James Joyce's wartime passport could find its way to $112,400 at Sotheby's
The document roughly spans the period he was working on his masterpiece Ulysses
Regular readers will be aware that the headline piece in Sotheby's upcoming English Literature, History, Children's Books and Illustrations auction will be the only major remaining Jane Austen handwritten manuscript in private hands.
This is a version of her novel The Watsons. The work, unpublished during her lifetime and incomplete, provides a fascinating insight into both her writing practices and her development into one of Britain's greatest authors.
It offers the reader an unparalleled glimpse into the very act of creation, with all the hesitations and explorations of the author's mind laid bare. It is expected to sell for £200,000-300,000 (up to $485,000).
However, the sale includes some other fascinating highlights. One of the standout pieces is surely James Joyce's wartime passport.
This consists of one double-sided sheet on white and pink paper folded to form 10 panels, printed and manuscript, originally valid for two years, but subsequently renewed for three (out of a maximum four) periods, on 20 September 1917 (Zurich), 20 October 1919 (Trieste) and 23 February 1922 (Paris).
A highly evocative and personal Joyce document, recording the author's movements during the period of his greatest creative intensity, this almost perfectly spans the complete writing of his great masterpiece Ulysses.
That work dates from its first mention on 6 December 1916 to its final completion on 29 October 1921.
Joyce had had to flee Trieste after May 1915 when Italy entered the war against Austria, leading to the strong possibility that he might be interned. The family arrived in Zurich on 30 June.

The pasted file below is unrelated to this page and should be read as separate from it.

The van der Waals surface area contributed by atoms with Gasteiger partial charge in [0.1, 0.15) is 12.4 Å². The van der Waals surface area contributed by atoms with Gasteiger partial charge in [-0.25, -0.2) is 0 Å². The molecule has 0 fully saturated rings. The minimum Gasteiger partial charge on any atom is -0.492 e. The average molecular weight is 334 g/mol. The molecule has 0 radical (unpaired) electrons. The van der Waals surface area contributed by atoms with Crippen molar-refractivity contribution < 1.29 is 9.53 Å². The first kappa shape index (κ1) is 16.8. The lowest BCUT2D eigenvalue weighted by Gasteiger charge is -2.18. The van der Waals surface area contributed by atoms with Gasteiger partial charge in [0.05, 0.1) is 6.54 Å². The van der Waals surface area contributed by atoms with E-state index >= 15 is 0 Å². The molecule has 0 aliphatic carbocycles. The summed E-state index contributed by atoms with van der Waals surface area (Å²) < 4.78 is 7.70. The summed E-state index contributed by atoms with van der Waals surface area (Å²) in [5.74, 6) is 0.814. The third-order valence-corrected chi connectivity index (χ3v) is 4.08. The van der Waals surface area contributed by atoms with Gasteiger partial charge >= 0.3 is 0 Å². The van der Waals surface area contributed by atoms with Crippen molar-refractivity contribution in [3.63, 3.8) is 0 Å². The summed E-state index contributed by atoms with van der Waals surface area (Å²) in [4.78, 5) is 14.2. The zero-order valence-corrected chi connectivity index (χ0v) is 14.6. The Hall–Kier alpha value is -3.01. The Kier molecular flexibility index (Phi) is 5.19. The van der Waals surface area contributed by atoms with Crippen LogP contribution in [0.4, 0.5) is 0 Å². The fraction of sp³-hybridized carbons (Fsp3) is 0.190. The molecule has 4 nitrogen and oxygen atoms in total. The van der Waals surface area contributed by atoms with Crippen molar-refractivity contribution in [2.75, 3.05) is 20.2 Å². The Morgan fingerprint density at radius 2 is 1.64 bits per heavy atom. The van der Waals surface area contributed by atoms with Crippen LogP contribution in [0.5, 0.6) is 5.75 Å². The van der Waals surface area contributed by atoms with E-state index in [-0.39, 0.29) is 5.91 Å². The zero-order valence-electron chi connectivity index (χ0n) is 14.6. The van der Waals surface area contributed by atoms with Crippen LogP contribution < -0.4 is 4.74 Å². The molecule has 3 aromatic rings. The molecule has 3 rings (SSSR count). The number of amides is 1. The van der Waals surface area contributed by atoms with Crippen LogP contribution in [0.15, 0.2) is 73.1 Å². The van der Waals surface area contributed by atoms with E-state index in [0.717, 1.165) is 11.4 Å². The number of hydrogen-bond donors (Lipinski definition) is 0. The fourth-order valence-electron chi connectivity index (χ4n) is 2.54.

Joyce swiftly applied to the British Consulate in Zurich for an official passport to safeguard the whole family. Thus it was that, on 10 August 1915, the Consulate issued Joyce with this wartime passport.
An immediately striking feature is Nora's status as Joyce's wife: this was a fiction, since the couple had eloped from Ireland in 1904 and was not actually legally married until 4 July 1931 (for "testamentary reasons", at Kensington registry office in London).
The passport may well be the earliest legal document in which Nora Barnacle is declared as Joyce's wife, and would therefore have been relied upon by Joyce to allow him and his family residence in Zurich and elsewhere and movement between Switzerland, Italy and Paris.
The fascinating item is expected to sell for £50,000-70,000 (up to $112,400) in Sotheby's sale which takes place in London on July 14.
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